# Let $\mathcal{T}= \{A \subset \{1,2,\ldots,9 \} \ ; \ |A|=5 \}$. Find $n_{\min}$…

Let $$S=\{1,2,\ldots,9 \}$$ and $$\mathcal{T}= \{A \subset S \ ; \ |A|=5 \}$$. Find the minimum value of $$n$$ such that for any $$\mathcal{U} \subset \mathcal{T}$$ with $$|\mathcal{U}|=n$$ there exist two sets $$A,B \in \mathcal{U}$$ so that $$|A \cap B|=4$$.

Let $$\mathcal{F}=\{A_1,A_2,\ldots,A_k\} \subset \mathcal{T}$$ be a family of $$5$$-element subsets of $$S$$ such that: $$|A\cap B|\leq 3\;\;\;\;\;\;\forall A,B \in \mathcal{F}, A\neq B$$ Now we are interested in $$k_{\max}$$.

Make a following bipartite graph. Connect $$A_i$$ with a $$4$$-element subset $$B\subset S$$ if and only if $$B\subset A_i$$.

Then the degree of any $$B$$ is at most $$1$$, while the degree of each $$A_i$$ is $${5\choose 4}=5$$. So we have $$1\cdot {9\choose 4}\geq 5 \cdot k$$, and so $$k\leq 25$$. Thus the partial answer is $$n_{min}\leq 26$$.

Now I don't know how to find a configuration for $$n=26$$. If I understand we are searching for Steiner system $$S(4,5,9)$$?

• A family $\mathcal F$ of size $25$ would not quite be a Steiner system, as the number of subsets of $\{1,\dots,9\}$ of size four contained in some element of $\mathcal F$ would be $5\cdot 25$, which is one less than $\binom94=126$. – Mike Earnest Jan 16 at 20:51
• You want $25$ five-element sets whose four-element subsets comprise all but one of the four element subsets of $[9]$. Consider the $120\times 125$ matrix of 0's and 1's whose columns are indexed by four-element subset of $[9]$, except for $\{1,2,3,4\}$, and whose rows are indexed by five-element subsets of $[9]$, except for those who contain $\{1,2,3,4\}$. Then you want a subset of rows whose sum is the vector of $125$ ones, with a one where the row contains the column. This is solvable by Knuth's Algorithm X. – Mike Earnest Jan 16 at 21:05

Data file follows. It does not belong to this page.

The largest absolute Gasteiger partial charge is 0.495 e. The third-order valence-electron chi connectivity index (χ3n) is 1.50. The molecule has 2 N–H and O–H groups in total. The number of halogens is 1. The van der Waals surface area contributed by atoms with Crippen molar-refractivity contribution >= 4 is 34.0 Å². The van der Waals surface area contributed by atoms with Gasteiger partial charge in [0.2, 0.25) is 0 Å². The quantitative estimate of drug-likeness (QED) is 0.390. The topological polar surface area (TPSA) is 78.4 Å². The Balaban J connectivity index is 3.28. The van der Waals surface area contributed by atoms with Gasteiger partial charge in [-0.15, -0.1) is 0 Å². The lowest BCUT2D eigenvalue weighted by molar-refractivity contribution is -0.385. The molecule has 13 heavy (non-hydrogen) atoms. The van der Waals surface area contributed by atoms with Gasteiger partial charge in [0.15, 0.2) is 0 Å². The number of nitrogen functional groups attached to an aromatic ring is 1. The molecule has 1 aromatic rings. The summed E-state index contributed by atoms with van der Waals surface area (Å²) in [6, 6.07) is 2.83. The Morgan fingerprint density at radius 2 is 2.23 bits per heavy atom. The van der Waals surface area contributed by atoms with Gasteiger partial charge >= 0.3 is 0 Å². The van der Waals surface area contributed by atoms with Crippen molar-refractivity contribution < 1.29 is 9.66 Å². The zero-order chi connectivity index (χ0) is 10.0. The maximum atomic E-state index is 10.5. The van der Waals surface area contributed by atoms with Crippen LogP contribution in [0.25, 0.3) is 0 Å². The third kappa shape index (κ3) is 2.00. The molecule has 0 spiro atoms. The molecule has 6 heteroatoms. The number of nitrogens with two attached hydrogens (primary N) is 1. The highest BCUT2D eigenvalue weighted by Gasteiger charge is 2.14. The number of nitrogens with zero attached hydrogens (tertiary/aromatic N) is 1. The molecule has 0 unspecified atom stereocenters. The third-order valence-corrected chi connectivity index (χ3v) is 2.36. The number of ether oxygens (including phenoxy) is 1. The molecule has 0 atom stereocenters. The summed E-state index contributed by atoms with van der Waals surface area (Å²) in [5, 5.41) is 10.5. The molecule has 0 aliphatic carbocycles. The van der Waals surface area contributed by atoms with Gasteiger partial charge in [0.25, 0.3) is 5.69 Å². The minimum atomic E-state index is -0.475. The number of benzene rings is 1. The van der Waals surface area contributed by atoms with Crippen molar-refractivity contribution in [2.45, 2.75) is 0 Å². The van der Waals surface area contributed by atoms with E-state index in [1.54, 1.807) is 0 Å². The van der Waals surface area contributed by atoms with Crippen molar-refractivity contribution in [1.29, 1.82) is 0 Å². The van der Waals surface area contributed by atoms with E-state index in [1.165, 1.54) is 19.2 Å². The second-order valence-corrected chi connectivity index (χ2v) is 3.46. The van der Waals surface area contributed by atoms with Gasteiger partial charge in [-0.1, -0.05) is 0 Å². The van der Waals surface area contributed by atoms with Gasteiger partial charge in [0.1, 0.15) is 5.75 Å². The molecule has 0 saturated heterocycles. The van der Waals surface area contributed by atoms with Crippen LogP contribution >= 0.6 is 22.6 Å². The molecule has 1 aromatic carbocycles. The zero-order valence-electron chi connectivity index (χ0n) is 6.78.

• @MikeEarnest There are ${9\choose 5}-|\{5,6,7,8,9\}|=126-5=121\ne 120$ five-element subsets of $[9]$, except for those who contain $\{1,2,3,4\}$. – Alex Ravsky May 7 at 4:00

The question admits two interpretations from well-studied topics, see the references.

The first is combinatorial, concerning $$A(n, d, w)$$, which is the maximal possible number of binary vectors of length $$n$$, (Hamming) distance at least $$d$$ apart, and constant weight (that is, the number of $$1’$$s) $$w$$. It is also related with $$A(n, d)$$, the maximal possible number of binary vectors of length $$n$$ and distance at least $$d$$ apart (with no restriction on weight). Now we see that $$k_{\max}=A(9,4,5)$$. This value (18) was known already in 1990, see, for instance, [BSSS, Table I-A]. Before I found this reference, my program based on a random choice computed a few maximal systems of size 18 of binary vectors of length $$9$$, weight $$5$$, and distance at least $$4$$ between any two distinct vectors, see below. Another proof of their optimality follows from an observation that $$A(9,4)=20$$ [Be] and that when we add to any such system binary vectors $$(0,\dots,0)$$ and $$(1,\dots,1)$$ we obtain a system of $$20$$ binary vectors of length $$9$$ and distance at least $$4$$ apart. Remark that Hougardy has found that there are only two non-equivalent even $$(9,4)$$ codes of the maximal size $$20$$ ([Z, p.10]).